Amenorrhoea, menopause, and endocrine therapy for breast cancerBMJ 2009; 339 doi: https://doi.org/10.1136/bmj.b4261 (Published 03 December 2009) Cite this as: BMJ 2009;339:b4261
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The word menopause is derived from the Greek words “menos” meaning
month and “pausis” meaning cessation. It literally means the last period.
because we could not predict which period is going to be the final one in
woman’s life, the menopause has to be a retrospective diagnosis. Thus
menopause is diagnosed after 12 months of amenorrhoea for women over
the age of 50. For women under the age of 50, the Faculty of Sexual and
Reproductive Healthcare (FSRH) recommend an even longer interval of 24
months before stating a woman is post-menopausal.  The rationale behind
this recommendation comes from the World Health Organisation (WHO) and
their estimate that the probability of further menstruation after a year
amenorrhoea is between 2-10%. 
Tamoxifen is a selective estrogen receptor modulator and as such can
estrogen receptors found within the breast and endometrium. It is used in
the treatment of breast cancer. Aromatase inhibitors are also used but
use as single agents is confined to post-menopausal women. Amir et al
highlighted how difficult it can be to get the diagnosis of menopause
and how there can be serious consequences from using aromatase inhibitors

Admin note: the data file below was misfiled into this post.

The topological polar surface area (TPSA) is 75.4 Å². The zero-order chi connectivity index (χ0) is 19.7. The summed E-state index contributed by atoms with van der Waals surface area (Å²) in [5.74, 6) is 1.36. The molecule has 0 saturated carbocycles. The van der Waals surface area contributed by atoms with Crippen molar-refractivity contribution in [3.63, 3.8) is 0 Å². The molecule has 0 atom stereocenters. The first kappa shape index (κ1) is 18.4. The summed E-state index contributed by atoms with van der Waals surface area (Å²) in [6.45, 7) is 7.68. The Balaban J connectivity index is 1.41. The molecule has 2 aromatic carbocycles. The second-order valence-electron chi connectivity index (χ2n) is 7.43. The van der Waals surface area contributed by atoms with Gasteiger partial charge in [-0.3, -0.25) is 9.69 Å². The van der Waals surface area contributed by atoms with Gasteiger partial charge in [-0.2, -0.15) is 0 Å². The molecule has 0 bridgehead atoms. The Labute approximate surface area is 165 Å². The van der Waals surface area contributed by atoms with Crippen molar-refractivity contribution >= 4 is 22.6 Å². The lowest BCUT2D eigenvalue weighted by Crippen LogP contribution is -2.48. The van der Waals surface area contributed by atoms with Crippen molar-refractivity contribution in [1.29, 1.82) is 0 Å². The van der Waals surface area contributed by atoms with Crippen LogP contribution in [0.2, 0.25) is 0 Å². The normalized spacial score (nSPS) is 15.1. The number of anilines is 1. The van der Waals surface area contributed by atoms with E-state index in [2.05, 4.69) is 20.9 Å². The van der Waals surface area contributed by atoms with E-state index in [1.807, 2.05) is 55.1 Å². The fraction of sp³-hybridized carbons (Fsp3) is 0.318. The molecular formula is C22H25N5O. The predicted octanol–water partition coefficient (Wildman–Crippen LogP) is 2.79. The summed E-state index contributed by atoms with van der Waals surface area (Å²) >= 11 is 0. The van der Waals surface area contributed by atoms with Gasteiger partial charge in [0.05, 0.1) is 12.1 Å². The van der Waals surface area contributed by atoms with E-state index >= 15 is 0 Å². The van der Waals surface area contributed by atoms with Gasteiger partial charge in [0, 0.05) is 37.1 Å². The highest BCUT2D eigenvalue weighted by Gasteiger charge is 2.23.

in women that have been falsely diagnosed as post-monopausal.  There
are serious implications too however in failing to diagnose the menopause
among women using tamoxifen. Tamoxifen may be used in pre- and post-
menopausal women but when used in post-menopausal women any vaginal
bleeding that occurs should trigger suspicion and an urgent referral to
gynaecolgists to exclude endometrial pathology.  If the clinician
believes that his patient’s bleeding is simply related to menstruation he
not refer her on for further investigation and failure to do so may result
delayed diagnosis of endometrial cancer. Thus although it can be tricky to
ascertain whether a woman is pre- or post menopausal, this important
feature of her history should not be neglected and must be taken into
consideration when prescribing certain treatments.
1. Faculty of Sexual and Reproductive Healthcare Clinical
FSRH Guidance. Contraception for women aged over 40 years (January 2005).
J Fam Plann Reprod Health Care2005; 31(1): 63-51.
2. World Health Organization. Progress in Reproductive Health.
and the Late Perimenopause. 40(2). 1996.
3. Amir E et al. Amenorrhoea, menopause and endocrine therapy for
cancer. BMJ 2009;339:b4261
4. Nice clinical guidance : Referral for suspected cancer. Available
Competing interests: No competing interests